It’s instructive at the start of each school year to take a look at the big picture. 2019 stats for the school division inform us about our students (11,061 of them) and about our facilities (11 elementary schools, five middle schools, three high schools and one alternative learning school).
Looking a little closer, we see that of our 1,911 employees, 950 are teachers.
Statistics on students (for fall 2018) tell us that 67.9 percent are white, 7.6 percent are black/African American and 5.4 percent identify with two or more races. A little more than 17.1 percent claim Hispanic ethnicity. Nine percent are English language learners and 25.5 percent are classified as “economically disadvantaged.”
In fact, for those education nerds among us, this website digs deep on how students are doing in reading, math and science, and breaks it down by race and ethnicity: http://schoolquality.virginia.gov/divisions/fauquier-county-public-schools#desktopTabs-2. The site even includes data on college preparedness and disciplinary offenses.
It’s all interesting and perhaps helpful. But there is a lot that the stats don’t tell us. They don’t tell us how which students can’t get their homework done because they don’t have access to the internet at home. They don’t tell us which children have serious anxiety over their grades, or who is feeling sad and lonely.
They can’t tell us which kids are hiding the fact that they are struggling to read. They can’t tell us which elementary school kids get themselves off to school in the mornings because their parents have to be on the road to work. And they can’t tell us which high school seniors are seriously stressed out over the college admission process.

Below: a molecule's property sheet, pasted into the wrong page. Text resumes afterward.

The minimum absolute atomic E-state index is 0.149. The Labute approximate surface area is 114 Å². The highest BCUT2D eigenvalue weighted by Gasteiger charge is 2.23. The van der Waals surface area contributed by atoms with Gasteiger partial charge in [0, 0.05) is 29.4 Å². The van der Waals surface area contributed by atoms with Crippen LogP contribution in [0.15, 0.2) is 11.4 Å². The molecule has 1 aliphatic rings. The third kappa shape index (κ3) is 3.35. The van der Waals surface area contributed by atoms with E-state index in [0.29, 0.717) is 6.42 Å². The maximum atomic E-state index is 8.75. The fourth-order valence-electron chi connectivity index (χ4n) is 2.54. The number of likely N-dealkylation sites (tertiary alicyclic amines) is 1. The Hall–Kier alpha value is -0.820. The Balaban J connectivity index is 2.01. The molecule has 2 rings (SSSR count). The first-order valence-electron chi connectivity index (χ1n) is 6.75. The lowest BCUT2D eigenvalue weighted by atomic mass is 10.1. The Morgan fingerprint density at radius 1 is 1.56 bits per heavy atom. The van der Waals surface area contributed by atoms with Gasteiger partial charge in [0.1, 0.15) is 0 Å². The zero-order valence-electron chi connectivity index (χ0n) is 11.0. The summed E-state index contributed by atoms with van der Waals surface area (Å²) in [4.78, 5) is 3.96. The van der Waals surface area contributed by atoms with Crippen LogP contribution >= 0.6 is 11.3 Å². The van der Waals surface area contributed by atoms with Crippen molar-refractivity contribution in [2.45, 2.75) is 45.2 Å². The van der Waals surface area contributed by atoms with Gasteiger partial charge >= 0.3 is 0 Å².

Fauquier County teachers are being exposed to a variety of training sessions before the first school bell rings. The multi-sensory reading education explained in this issue (page 5) is a good example. The idea is to help students learn to read by employing multi-sensory tactics. Instead of assuming that all students learn the same way, the technique meets each child where they are.
Parents in Fauquier know the value of this idea. It is every parent’s first concern: “It’s nice to have classrooms that support most students. But what about my kid?”
Fortunately, we all know teachers who have the insight to give a child exactly what they need in a particular moment.
Superintendent of Schools David Jeck says that teacher preparation revolves around helping educators recognize what their students need. “We talk a lot about equity. Equity is about reducing the number of negative outcomes for kids. That means fewer kids failing, fewer kids being disciplined, fewer kids who are bored.”
Jeck wants to see his teachers and coaches take the time to get to know their students. He is sympathetic to how much teachers have to do, but says, “You’re going to spend the time either way. You can expend your time and energy dealing with behavior in class or spend it building a relationship with the kids.”
As the first school buses get ready to roll next Wednesday, let’s all agree to support our teachers as they prepare for a tough job – helping your child reach their potential.